I began seriously reading in high school, mostly contemporary fiction. I don’t remember what I could possible have made of Saul Bellow’s Herzog at the age of 16, but there it was. I followed that with Seize the Day and The Dangling Man. I read James Purdy, James Drought, Jules Fieffer, Hubert Selby Jr., Thomas Pynchon, Terry Southern, Albert Camus, and, ahem, P.G. Wodehouse.
Jack Kerouac, Brendan Behan, William Golding, Kingsley Amis, Eugene Ionesco, and of course, J.D. Salinger. I was a teenager, after all.
Quite a load of words for a high school student. I doubt I understood a tenth of what I read, but I couldn’t get enough.
There were a few “classics” thrown in, some required reading for school, but it was primarily new fiction I read — almost all of it over my head.
And almost all of it in paperback. There was a rack of paperbacks in the local drug store, and I would pore over them after school, looking for the latest Bellow or Updike.
And then, there was Thomas Hardy’s Return of the Native, which was required reading in 8th grade — why, I don’t know. But I had the hardest time plowing through it. It seemed dense and impenetrable. I got bored. I couldn’t finish it.
Over the years, there were other books I had a hard time reading. The sense was always the same: They were uninviting; they were dense; they were difficult to read. I lost interest in them and didn’t finish them.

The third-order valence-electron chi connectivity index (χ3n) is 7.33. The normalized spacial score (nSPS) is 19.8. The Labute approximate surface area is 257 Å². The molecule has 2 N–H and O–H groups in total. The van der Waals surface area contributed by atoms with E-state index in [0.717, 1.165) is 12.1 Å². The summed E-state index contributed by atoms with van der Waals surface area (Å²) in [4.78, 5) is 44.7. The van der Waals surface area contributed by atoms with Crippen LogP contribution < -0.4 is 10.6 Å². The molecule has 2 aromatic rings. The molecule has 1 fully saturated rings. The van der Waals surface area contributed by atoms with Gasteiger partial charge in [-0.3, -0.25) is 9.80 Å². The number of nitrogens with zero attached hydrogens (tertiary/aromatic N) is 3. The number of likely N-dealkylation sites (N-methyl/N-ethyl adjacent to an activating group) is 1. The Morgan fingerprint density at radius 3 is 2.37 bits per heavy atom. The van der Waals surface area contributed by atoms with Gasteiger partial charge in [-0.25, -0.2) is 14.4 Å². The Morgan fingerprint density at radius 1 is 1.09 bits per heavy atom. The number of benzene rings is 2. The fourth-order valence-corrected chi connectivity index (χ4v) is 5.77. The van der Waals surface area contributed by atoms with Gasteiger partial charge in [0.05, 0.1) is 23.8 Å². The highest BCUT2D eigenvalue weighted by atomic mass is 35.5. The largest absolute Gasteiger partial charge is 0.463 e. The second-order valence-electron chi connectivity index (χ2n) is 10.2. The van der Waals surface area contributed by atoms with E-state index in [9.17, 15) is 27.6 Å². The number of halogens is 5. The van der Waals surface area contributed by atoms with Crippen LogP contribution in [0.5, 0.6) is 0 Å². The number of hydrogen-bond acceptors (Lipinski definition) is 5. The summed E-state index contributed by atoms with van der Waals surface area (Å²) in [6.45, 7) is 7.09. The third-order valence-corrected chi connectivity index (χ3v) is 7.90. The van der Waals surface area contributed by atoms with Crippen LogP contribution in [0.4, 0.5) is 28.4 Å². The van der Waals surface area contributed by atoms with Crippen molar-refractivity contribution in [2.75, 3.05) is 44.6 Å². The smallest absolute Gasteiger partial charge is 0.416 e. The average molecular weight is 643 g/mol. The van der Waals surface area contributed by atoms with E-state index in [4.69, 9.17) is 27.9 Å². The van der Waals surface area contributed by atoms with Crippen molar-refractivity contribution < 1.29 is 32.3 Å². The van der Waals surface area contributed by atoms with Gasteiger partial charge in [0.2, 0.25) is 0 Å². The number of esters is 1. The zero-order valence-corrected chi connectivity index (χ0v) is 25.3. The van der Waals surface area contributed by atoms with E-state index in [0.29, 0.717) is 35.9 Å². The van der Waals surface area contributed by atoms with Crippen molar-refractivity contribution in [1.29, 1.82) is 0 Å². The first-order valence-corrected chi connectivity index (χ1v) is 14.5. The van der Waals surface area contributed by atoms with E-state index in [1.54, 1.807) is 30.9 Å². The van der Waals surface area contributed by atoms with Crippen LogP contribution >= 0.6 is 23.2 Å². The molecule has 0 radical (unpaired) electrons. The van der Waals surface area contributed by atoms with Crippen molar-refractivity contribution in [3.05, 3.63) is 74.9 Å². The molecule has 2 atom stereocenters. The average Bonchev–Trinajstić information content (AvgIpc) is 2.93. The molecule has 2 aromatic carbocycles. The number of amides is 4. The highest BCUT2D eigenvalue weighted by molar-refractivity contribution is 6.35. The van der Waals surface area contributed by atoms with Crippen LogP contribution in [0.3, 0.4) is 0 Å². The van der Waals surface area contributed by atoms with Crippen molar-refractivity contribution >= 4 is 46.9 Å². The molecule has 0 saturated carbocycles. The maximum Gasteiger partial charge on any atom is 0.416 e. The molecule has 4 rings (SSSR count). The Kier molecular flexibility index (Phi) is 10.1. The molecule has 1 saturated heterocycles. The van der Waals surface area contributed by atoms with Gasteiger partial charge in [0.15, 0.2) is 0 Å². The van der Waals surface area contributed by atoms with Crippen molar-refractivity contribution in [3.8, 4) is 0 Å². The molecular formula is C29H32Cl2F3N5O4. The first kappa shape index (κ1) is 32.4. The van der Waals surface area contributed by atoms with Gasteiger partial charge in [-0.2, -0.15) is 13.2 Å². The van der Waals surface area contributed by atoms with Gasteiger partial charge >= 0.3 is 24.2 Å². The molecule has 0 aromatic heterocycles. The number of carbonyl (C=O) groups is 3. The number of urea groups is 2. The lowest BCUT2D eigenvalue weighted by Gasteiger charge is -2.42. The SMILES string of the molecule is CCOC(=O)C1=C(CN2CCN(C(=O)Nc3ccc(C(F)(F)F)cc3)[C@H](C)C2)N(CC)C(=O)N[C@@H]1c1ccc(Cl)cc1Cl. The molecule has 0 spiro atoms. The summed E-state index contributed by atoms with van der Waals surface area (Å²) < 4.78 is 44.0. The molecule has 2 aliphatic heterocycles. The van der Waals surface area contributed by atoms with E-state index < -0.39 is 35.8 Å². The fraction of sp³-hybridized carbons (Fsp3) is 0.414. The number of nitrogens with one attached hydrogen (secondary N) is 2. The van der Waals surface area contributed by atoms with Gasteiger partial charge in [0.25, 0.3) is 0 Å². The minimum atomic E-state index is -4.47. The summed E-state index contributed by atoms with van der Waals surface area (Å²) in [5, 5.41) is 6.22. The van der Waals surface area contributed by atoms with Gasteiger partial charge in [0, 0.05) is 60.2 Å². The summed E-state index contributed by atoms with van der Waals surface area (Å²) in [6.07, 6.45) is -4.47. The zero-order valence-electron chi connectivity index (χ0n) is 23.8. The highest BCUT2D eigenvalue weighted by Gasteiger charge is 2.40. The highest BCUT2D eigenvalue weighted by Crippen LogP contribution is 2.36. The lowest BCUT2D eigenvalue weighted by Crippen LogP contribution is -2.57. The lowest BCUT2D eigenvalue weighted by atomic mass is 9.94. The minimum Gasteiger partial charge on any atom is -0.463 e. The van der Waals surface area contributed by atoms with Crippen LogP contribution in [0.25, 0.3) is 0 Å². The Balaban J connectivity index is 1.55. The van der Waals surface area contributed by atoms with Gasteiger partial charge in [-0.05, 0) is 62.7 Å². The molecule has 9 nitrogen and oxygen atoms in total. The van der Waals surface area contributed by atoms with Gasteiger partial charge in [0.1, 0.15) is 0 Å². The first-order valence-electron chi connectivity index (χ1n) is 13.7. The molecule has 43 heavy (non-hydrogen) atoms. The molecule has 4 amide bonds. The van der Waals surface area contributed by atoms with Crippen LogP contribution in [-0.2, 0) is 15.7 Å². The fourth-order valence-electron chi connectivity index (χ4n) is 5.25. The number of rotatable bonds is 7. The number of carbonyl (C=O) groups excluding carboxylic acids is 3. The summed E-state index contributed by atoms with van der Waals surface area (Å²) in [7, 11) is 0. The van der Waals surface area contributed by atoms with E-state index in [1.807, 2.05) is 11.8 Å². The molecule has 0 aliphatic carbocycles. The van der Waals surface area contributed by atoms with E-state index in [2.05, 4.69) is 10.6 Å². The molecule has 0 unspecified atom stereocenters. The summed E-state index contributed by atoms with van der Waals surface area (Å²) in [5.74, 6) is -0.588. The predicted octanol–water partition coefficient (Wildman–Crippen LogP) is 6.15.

It was only years later that I realized the problem was not with the writing, it was with the printing: The cheap paperback edition of Return of the Native was really horribly designed: grey type, insufficient leading, narrow margins, bad, under-inked offset printing on grey or yellowed paper.
The problem was not with Hardy, the problem was not with me, the problem was with Airmont Classics, the paperback publisher. They had skimped on book design and created a brick.
Last week, wandering through the shelves of our local used book store, I found a copy of that noxious tome. As I began reading, I realized what a magical writer Hardy really could be. Now that I’m more mature — actually a geezer — I had a bit more patience than I had as a teenager, and I could manage to cut the furze, as it were, of the wretched typography. It is still a dank and uninviting book to look at, but I nearly cried at the opening paragraphs, as Hardy describes that particular and exact time of day and time of year when you can look down at dusk and the ground has lost any visual contrast; it dulls into the gray of evening — but if you look up, the sky is still bright. It is like that Magritte painting, only not meant to be surreal, only beautiful.
“A Saturday afternoon in November was approaching the time of twilight, and the vast tract of unenclosed wild known as Egdon Heath embrowned itself moment by moment,” the book begins.